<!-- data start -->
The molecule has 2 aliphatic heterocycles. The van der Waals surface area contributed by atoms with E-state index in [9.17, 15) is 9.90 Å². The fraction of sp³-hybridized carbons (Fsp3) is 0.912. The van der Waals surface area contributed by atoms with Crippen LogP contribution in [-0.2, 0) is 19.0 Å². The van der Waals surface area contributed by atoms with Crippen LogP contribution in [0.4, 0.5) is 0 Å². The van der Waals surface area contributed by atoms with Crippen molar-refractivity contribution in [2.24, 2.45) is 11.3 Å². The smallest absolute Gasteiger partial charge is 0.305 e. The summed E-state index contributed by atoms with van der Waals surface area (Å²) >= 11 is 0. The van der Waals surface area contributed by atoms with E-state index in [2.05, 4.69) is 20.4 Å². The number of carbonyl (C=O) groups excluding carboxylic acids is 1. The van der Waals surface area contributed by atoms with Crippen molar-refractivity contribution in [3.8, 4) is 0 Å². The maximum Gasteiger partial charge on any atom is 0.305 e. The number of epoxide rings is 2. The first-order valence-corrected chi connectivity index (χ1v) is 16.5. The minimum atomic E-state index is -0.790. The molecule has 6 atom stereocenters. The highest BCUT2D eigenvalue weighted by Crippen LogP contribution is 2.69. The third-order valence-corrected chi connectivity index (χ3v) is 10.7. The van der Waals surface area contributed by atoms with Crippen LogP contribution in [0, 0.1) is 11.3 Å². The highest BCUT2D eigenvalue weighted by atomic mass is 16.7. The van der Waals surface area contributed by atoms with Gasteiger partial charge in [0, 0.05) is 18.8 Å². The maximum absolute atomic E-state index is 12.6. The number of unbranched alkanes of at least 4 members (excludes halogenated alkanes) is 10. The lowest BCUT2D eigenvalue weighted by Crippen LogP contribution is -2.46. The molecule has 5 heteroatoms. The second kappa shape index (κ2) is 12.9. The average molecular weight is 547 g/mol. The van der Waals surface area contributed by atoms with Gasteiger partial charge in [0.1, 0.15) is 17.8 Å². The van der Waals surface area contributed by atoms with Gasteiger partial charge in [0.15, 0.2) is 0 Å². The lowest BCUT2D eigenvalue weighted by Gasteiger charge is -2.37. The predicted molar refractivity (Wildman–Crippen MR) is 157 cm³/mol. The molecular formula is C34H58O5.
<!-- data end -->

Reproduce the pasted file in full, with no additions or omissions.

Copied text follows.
The molecule has 2 aliphatic heterocycles. The van der Waals surface area contributed by atoms with E-state index in [9.17, 15) is 9.90 Å². The fraction of sp³-hybridized carbons (Fsp3) is 0.912. The van der Waals surface area contributed by atoms with Crippen LogP contribution in [-0.2, 0) is 19.0 Å². The van der Waals surface area contributed by atoms with Crippen LogP contribution in [0.4, 0.5) is 0 Å². The van der Waals surface area contributed by atoms with Crippen molar-refractivity contribution in [2.24, 2.45) is 11.3 Å². The smallest absolute Gasteiger partial charge is 0.305 e. The summed E-state index contributed by atoms with van der Waals surface area (Å²) >= 11 is 0. The van der Waals surface area contributed by atoms with E-state index in [2.05, 4.69) is 20.4 Å². The number of carbonyl (C=O) groups excluding carboxylic acids is 1. The van der Waals surface area contributed by atoms with Crippen molar-refractivity contribution in [3.8, 4) is 0 Å². The maximum Gasteiger partial charge on any atom is 0.305 e. The number of epoxide rings is 2. The first-order valence-corrected chi connectivity index (χ1v) is 16.5. The minimum atomic E-state index is -0.790. The molecule has 6 atom stereocenters. The highest BCUT2D eigenvalue weighted by Crippen LogP contribution is 2.69. The third-order valence-corrected chi connectivity index (χ3v) is 10.7. The van der Waals surface area contributed by atoms with Crippen LogP contribution in [0, 0.1) is 11.3 Å². The highest BCUT2D eigenvalue weighted by atomic mass is 16.7. The van der Waals surface area contributed by atoms with Gasteiger partial charge in [0, 0.05) is 18.8 Å². The maximum absolute atomic E-state index is 12.6. The number of unbranched alkanes of at least 4 members (excludes halogenated alkanes) is 10. The lowest BCUT2D eigenvalue weighted by Crippen LogP contribution is -2.46. The molecule has 5 heteroatoms. The second kappa shape index (κ2) is 12.9. The average molecular weight is 547 g/mol. The van der Waals surface area contributed by atoms with Gasteiger partial charge in [0.1, 0.15) is 17.8 Å². The van der Waals surface area contributed by atoms with Gasteiger partial charge in [0.15, 0.2) is 0 Å². The lowest BCUT2D eigenvalue weighted by Gasteiger charge is -2.37. The predicted molar refractivity (Wildman–Crippen MR) is 157 cm³/mol. The molecular formula is C34H58O5.